Europe in focus as ECB keeps rates on hold and Britain votes

European stock markets were mainly higher Thursday after the European Central Bank kept its stimulus program unchanged, though the main London index dropped slightly as Britain went to the polls in a general election.

KEEPING SCORE In Europe, France's CAC 40 edged up 0.1 percent to 5,271 while Germany's DAX advanced 0.3 percent to 12,705. Britain's FTSE 100 slipped 0.1 percent. Wall Street was poised for modest gains at the open with Dow futures and the broader S&P 500 futures up 0.1 percent.

ECB WATCH: Traders in Europe will be monitoring the regular press conference from ECB President Mario Draghi and any indication from him that the bank is ready to ease up on its stimulus efforts could have a big impact. Already, he has said risks to Europe's strengthening economic recovery have diminished and that risks to growth are now "broadly balanced." At the bank's last meeting in April, Draghi said risks were "tilted to the downside." It was a small verbal step toward an announcement that the bank will taper and end its extraordinary monetary stimulus as growth and inflation improve. Analysts think the bank might announce that in September. Earlier, the bank left its bond purchase stimulus unchanged at 60 billion euros per month through at least the end of the year and longer if necessary.

ANALYST TAKE: 2We know Draghi wishes to remain accommodative, yet given that he sees the risks as being more external than internal, it is clear that soon enough he will have to set out the timeline for withdrawing stimulus. Any decision to reference and set out a stimulus withdrawal plan will likely be greeted with disdain by the markets," said Joshua Mahony, Market Analyst at IG.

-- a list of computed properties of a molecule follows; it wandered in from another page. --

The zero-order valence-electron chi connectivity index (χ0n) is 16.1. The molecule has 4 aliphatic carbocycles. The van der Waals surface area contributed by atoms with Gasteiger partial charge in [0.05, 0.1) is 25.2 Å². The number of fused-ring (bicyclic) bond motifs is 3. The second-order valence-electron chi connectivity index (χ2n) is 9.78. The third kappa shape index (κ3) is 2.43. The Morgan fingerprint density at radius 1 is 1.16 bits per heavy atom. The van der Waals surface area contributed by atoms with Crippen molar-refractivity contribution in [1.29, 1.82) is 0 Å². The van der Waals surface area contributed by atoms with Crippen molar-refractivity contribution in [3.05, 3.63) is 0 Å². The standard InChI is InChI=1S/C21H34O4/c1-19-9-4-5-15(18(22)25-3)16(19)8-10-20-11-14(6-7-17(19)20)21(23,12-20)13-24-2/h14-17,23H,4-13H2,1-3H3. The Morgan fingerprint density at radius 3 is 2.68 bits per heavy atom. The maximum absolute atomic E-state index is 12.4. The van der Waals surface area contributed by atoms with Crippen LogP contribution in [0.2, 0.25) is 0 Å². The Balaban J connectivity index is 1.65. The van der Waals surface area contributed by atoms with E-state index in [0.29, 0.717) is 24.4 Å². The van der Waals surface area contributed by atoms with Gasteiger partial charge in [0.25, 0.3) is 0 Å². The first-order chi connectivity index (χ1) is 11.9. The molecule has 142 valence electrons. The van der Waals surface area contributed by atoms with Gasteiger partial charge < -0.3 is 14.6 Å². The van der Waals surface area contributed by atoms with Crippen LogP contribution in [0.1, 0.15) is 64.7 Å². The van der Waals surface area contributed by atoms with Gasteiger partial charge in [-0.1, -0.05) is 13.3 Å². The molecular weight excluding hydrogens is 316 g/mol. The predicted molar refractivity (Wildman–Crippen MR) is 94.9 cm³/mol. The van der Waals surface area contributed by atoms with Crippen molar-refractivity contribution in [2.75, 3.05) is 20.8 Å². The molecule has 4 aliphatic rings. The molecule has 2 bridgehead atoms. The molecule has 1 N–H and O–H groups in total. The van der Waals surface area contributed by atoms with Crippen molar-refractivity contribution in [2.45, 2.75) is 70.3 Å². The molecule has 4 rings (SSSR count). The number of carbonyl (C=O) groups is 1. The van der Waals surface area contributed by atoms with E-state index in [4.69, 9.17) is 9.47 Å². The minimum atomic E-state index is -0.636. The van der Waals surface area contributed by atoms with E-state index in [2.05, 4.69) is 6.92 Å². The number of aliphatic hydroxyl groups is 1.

BRITAIN VOTES: Political risk is rising to the top of investors' minds as voters prepare to go to the polls for Britain's general election. The race looks to be tighter than expected as the Conservatives' lead over Labour narrowed sharply in recent weeks. Full results won't be known until Friday. The pound was steady Thursday as traders awaited the outcome — it was down 0.3 percent at $1.2929.

DATA DUMP: Japan released revised first-quarter data that showed Asia's second-largest economy expanded an annualized 1 percent, a significant drop from last month's initial 2.2 percent estimate, according to Kyodo News. The downgrade was based mainly on a drop in crude oil inventories. Meanwhile, China trade growth accelerated last month, with exports expanding 8.7 percent and imports up 11.9 percent, pointing to a pickup in global demand.

ASIAN SCORECARD: Japan's benchmark Nikkei 225 index lost 0.3 percent to close at 19,909.26 and South Korea's Kospi edged up 0.2 percent to 2,363.57. Hong Kong's Hang Seng rose 0.3 percent to 26,059.75 and the Shanghai Composite index in mainland China added 0.3 percent to 3,150.33. Australia's S&P/ASX 200 crept up 0.2 percent to 5,676.60.

ENERGY: Oil futures stabilized after slumping overnight on unexpected news that U.S. crude stockpiles grew 3.3 million barrels last week. Benchmark U.S. crude was down 45 cents at $45.33 a barrel. The contract slid $2.47, or 5.1 percent, to close at $45.72 per barrel on Wednesday. Brent crude, used to price international oils, fell 33 cents to $47.33 per barrel in London.

CURRENCIES: The euro was down 0.4 percent at $1.1207 while the dollar rose 0.3 percent to 110.13 yen.